A photo of Carol looking away from the camera and smiling

"Look out for the symptoms, if not for you, for them"

Caitlin's sharing her mum's story to raise awareness of ovarian cancer symptoms in the hope that others may recognise them in themselves or others.

Just weeks ago, we revealed that only 6% of women in Scotland can very confidently name the symptoms of ovarian cancer, and 45% wrongly believe that cervical screening detects the disease.¹

Since then, the family of 43 year old Carol Watson, from Lanarkshire in Scotland, who died in October 2022, have spoken out about how they believe knowing the symptoms could’ve given her a better chance of survival.

Carol’s 21 year old daughter Caitlin alongside her dad George and sister Kacey, is determined to tell her mum’s story to raise awareness of the symptoms of ovarian cancer. 

Poster showing the symptoms of ovarian cancer - bloated tummy, needing to wee more, tummy pain, and always feeling full

Caitlin said:

I don’t think any of us knew the symptoms of ovarian cancer, including mum. If we’d known the symptoms, and that ovarian cancer isn’t diagnosed through the cervical smear test, then maybe we would’ve had mum for longer than five years after she was diagnosed.

A family photo of Caitlin, Kacey, George and Carol McKean all dressed up smartly for an event

Caitlin continued:

I want to do all I can to prevent others from feeling the same pain I’ve felt. I want to share mum’s story to raise more awareness of ovarian cancer symptoms in the hope that others may recognise them in themselves or others. Knowing the symptoms could hopefully give someone a higher chance of survival as maybe the disease could be caught sooner.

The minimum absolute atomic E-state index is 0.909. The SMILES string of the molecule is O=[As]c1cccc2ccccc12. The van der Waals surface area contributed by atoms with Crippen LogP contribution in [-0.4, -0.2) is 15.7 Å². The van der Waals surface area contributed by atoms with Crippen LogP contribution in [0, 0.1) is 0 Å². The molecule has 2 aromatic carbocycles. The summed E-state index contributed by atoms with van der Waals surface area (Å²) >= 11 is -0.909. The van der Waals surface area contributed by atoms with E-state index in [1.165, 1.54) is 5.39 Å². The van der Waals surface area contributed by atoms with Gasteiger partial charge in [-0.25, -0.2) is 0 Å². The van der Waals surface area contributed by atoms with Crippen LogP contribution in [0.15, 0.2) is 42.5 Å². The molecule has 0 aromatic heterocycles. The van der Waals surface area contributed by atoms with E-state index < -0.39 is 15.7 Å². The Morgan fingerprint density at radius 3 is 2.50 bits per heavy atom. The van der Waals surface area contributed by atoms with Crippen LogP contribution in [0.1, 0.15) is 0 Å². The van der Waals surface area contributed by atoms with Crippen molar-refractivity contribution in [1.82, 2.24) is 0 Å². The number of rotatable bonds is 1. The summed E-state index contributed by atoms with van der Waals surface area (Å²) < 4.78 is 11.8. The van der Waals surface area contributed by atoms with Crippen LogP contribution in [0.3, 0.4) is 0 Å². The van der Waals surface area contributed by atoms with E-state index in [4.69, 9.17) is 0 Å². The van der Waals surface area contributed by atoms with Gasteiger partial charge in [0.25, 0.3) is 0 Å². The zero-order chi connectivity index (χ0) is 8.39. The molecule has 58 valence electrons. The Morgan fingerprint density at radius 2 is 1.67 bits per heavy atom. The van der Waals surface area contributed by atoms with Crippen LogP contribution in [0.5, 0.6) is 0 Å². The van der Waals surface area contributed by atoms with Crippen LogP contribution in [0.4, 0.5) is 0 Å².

Around 600² women are diagnosed with ovarian cancer in Scotland each year and survival rates in Scotland are among the worst in Europe³. We’re calling for national symptoms awareness campaigns to help everyone spot the symptoms of ovarian cancer.

If you live in Scotland, sign our call to action now to help end the ovarian cancer awareness crisis. Demand the Scottish government take urgent action and fund a national awareness campaign for ovarian cancer.

Sign our call to action

A photo of Caitlin and her mum Carol at Caitlin's graduation

In a final piece of advice, Caitlin added:

Look out for the symptoms, if not for you, for them. Don’t be scared. There’s no point in living your life in fear – just be like Carol and live every day with a smile on your face.


¹ Target Ovarian Cancer (2023) Pathfinder Scotland: Faster, further, and fairer

² Public Health Scotland (2021), Cancer incidence in Scotland Cancer incidence and prevalence in Scotland to December 2019. Available at: www.publichealthscotland.scot/publications/cancer-incidence-in-scotland/cancer-incidence-in-scotland-cancer-incidence-and-prevalence-in-scotland-to-december-2019/cancer-incidence-dashboard/ 

³ Public Health Scotland (2021), Cancer mortality 2019. Available at: https://www.publichealthscotland.scot/publications/cancer-mortality/cancer-mortality-in-scotland-2019/data-files/#Genital%20organs